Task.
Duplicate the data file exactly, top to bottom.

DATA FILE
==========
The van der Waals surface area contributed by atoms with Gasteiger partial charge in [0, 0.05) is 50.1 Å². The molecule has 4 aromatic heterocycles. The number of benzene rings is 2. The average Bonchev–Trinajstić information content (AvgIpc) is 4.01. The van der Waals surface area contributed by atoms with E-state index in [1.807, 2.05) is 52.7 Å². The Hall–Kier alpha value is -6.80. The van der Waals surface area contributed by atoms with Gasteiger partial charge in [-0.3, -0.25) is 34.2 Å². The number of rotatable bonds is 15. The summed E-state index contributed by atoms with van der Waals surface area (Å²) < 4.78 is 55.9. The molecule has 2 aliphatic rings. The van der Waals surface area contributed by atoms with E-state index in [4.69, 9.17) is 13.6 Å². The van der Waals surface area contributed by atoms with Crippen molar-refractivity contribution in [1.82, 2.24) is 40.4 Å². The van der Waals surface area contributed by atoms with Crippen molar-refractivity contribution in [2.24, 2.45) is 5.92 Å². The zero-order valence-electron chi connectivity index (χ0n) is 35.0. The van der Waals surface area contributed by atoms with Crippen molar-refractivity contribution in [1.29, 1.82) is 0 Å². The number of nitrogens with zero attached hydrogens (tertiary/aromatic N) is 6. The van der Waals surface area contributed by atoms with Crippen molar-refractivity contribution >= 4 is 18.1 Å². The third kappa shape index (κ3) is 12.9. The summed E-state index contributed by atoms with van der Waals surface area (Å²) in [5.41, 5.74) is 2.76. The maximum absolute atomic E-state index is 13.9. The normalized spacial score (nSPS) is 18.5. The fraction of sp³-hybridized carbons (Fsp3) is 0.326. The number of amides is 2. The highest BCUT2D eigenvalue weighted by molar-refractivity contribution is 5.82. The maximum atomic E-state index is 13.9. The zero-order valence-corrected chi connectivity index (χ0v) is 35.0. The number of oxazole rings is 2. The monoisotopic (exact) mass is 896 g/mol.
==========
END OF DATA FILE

The van der Waals surface area contributed by atoms with Gasteiger partial charge in [0, 0.05) is 50.1 Å². The molecule has 4 aromatic heterocycles. The number of benzene rings is 2. The average Bonchev–Trinajstić information content (AvgIpc) is 4.01. The van der Waals surface area contributed by atoms with E-state index in [1.807, 2.05) is 52.7 Å². The Hall–Kier alpha value is -6.80. The van der Waals surface area contributed by atoms with Gasteiger partial charge in [-0.3, -0.25) is 34.2 Å². The number of rotatable bonds is 15. The summed E-state index contributed by atoms with van der Waals surface area (Å²) < 4.78 is 55.9. The molecule has 2 aliphatic rings. The van der Waals surface area contributed by atoms with E-state index in [4.69, 9.17) is 13.6 Å². The van der Waals surface area contributed by atoms with Crippen molar-refractivity contribution in [1.82, 2.24) is 40.4 Å². The van der Waals surface area contributed by atoms with Crippen molar-refractivity contribution in [2.24, 2.45) is 5.92 Å². The zero-order valence-electron chi connectivity index (χ0n) is 35.0. The van der Waals surface area contributed by atoms with Crippen molar-refractivity contribution in [1.29, 1.82) is 0 Å². The number of nitrogens with zero attached hydrogens (tertiary/aromatic N) is 6. The van der Waals surface area contributed by atoms with Crippen molar-refractivity contribution >= 4 is 18.1 Å². The third kappa shape index (κ3) is 12.9. The summed E-state index contributed by atoms with van der Waals surface area (Å²) in [5.41, 5.74) is 2.76. The maximum absolute atomic E-state index is 13.9. The normalized spacial score (nSPS) is 18.5. The fraction of sp³-hybridized carbons (Fsp3) is 0.326. The number of amides is 2. The highest BCUT2D eigenvalue weighted by molar-refractivity contribution is 5.82. The maximum atomic E-state index is 13.9. The zero-order valence-corrected chi connectivity index (χ0v) is 35.0. The number of oxazole rings is 2. The monoisotopic (exact) mass is 896 g/mol.